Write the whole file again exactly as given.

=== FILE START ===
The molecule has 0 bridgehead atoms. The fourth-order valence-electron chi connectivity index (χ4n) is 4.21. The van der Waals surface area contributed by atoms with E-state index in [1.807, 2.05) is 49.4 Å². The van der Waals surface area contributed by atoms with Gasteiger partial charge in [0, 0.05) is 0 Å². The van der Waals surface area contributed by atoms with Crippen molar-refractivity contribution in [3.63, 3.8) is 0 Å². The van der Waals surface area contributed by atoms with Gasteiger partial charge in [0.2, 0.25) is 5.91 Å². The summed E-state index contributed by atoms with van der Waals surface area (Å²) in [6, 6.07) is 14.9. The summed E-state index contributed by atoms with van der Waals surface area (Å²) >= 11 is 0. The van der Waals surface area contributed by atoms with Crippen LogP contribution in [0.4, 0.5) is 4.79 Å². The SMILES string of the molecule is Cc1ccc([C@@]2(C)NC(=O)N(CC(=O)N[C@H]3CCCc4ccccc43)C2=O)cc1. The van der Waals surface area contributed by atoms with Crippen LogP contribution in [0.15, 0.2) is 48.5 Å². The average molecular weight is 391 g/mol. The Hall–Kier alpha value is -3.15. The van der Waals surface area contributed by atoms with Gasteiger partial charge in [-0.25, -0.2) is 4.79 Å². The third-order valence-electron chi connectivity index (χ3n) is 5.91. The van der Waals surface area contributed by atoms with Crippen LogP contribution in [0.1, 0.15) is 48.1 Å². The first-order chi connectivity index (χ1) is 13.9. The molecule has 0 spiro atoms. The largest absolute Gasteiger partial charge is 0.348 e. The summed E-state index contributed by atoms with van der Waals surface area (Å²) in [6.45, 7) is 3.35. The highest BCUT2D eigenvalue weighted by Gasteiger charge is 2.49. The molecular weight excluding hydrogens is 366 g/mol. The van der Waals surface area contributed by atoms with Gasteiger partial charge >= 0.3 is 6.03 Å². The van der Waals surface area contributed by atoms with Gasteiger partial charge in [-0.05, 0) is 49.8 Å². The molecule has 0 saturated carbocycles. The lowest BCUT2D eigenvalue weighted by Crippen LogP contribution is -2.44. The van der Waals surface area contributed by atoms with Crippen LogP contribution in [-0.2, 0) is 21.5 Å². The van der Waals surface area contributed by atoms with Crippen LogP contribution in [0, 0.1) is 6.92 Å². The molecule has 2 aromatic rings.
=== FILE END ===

The molecule has 0 bridgehead atoms. The fourth-order valence-electron chi connectivity index (χ4n) is 4.21. The van der Waals surface area contributed by atoms with E-state index in [1.807, 2.05) is 49.4 Å². The van der Waals surface area contributed by atoms with Gasteiger partial charge in [0, 0.05) is 0 Å². The van der Waals surface area contributed by atoms with Crippen molar-refractivity contribution in [3.63, 3.8) is 0 Å². The van der Waals surface area contributed by atoms with Gasteiger partial charge in [0.2, 0.25) is 5.91 Å². The summed E-state index contributed by atoms with van der Waals surface area (Å²) in [6, 6.07) is 14.9. The summed E-state index contributed by atoms with van der Waals surface area (Å²) >= 11 is 0. The van der Waals surface area contributed by atoms with Crippen LogP contribution in [0.4, 0.5) is 4.79 Å². The SMILES string of the molecule is Cc1ccc([C@@]2(C)NC(=O)N(CC(=O)N[C@H]3CCCc4ccccc43)C2=O)cc1. The van der Waals surface area contributed by atoms with Crippen LogP contribution in [0.15, 0.2) is 48.5 Å². The average molecular weight is 391 g/mol. The Hall–Kier alpha value is -3.15. The van der Waals surface area contributed by atoms with Gasteiger partial charge in [-0.25, -0.2) is 4.79 Å². The third-order valence-electron chi connectivity index (χ3n) is 5.91. The van der Waals surface area contributed by atoms with Crippen LogP contribution in [0.1, 0.15) is 48.1 Å². The first-order chi connectivity index (χ1) is 13.9. The molecule has 0 spiro atoms. The largest absolute Gasteiger partial charge is 0.348 e. The summed E-state index contributed by atoms with van der Waals surface area (Å²) in [6.45, 7) is 3.35. The highest BCUT2D eigenvalue weighted by Gasteiger charge is 2.49. The molecular weight excluding hydrogens is 366 g/mol. The van der Waals surface area contributed by atoms with Gasteiger partial charge >= 0.3 is 6.03 Å². The van der Waals surface area contributed by atoms with Gasteiger partial charge in [-0.05, 0) is 49.8 Å². The molecule has 0 saturated carbocycles. The lowest BCUT2D eigenvalue weighted by Crippen LogP contribution is -2.44. The van der Waals surface area contributed by atoms with Crippen LogP contribution in [-0.2, 0) is 21.5 Å². The van der Waals surface area contributed by atoms with Crippen LogP contribution in [0, 0.1) is 6.92 Å². The molecule has 2 aromatic rings.